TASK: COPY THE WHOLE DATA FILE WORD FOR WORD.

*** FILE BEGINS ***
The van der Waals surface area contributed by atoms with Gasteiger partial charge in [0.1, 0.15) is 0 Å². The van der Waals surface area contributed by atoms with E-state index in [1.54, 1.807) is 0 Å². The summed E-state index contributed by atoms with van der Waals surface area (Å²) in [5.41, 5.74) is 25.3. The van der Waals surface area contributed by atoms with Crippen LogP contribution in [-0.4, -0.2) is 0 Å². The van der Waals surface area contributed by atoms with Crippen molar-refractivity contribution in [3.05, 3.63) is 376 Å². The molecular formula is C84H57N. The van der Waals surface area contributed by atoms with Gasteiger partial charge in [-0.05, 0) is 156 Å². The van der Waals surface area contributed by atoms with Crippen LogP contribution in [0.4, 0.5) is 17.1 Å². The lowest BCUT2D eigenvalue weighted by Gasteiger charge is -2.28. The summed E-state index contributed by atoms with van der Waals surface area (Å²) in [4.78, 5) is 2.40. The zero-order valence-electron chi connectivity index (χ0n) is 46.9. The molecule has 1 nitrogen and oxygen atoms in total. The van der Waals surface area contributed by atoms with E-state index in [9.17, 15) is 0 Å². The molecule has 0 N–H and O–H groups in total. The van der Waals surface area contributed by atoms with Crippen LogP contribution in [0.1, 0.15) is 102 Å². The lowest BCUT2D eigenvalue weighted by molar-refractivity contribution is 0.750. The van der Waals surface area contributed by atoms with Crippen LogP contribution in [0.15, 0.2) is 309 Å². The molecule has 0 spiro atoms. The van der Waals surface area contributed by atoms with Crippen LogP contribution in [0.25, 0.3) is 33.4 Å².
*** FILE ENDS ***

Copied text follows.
The van der Waals surface area contributed by atoms with Gasteiger partial charge in [0.1, 0.15) is 0 Å². The van der Waals surface area contributed by atoms with E-state index in [1.54, 1.807) is 0 Å². The summed E-state index contributed by atoms with van der Waals surface area (Å²) in [5.41, 5.74) is 25.3. The van der Waals surface area contributed by atoms with Crippen LogP contribution in [-0.4, -0.2) is 0 Å². The van der Waals surface area contributed by atoms with Crippen molar-refractivity contribution in [3.05, 3.63) is 376 Å². The molecular formula is C84H57N. The van der Waals surface area contributed by atoms with Gasteiger partial charge in [-0.05, 0) is 156 Å². The van der Waals surface area contributed by atoms with Crippen LogP contribution in [0.4, 0.5) is 17.1 Å². The lowest BCUT2D eigenvalue weighted by Gasteiger charge is -2.28. The summed E-state index contributed by atoms with van der Waals surface area (Å²) in [4.78, 5) is 2.40. The zero-order valence-electron chi connectivity index (χ0n) is 46.9. The molecule has 1 nitrogen and oxygen atoms in total. The van der Waals surface area contributed by atoms with E-state index in [9.17, 15) is 0 Å². The molecule has 0 N–H and O–H groups in total. The van der Waals surface area contributed by atoms with Crippen LogP contribution in [0.1, 0.15) is 102 Å². The lowest BCUT2D eigenvalue weighted by molar-refractivity contribution is 0.750. The van der Waals surface area contributed by atoms with Crippen LogP contribution in [0.15, 0.2) is 309 Å². The molecule has 0 spiro atoms. The van der Waals surface area contributed by atoms with Crippen LogP contribution in [0.25, 0.3) is 33.4 Å².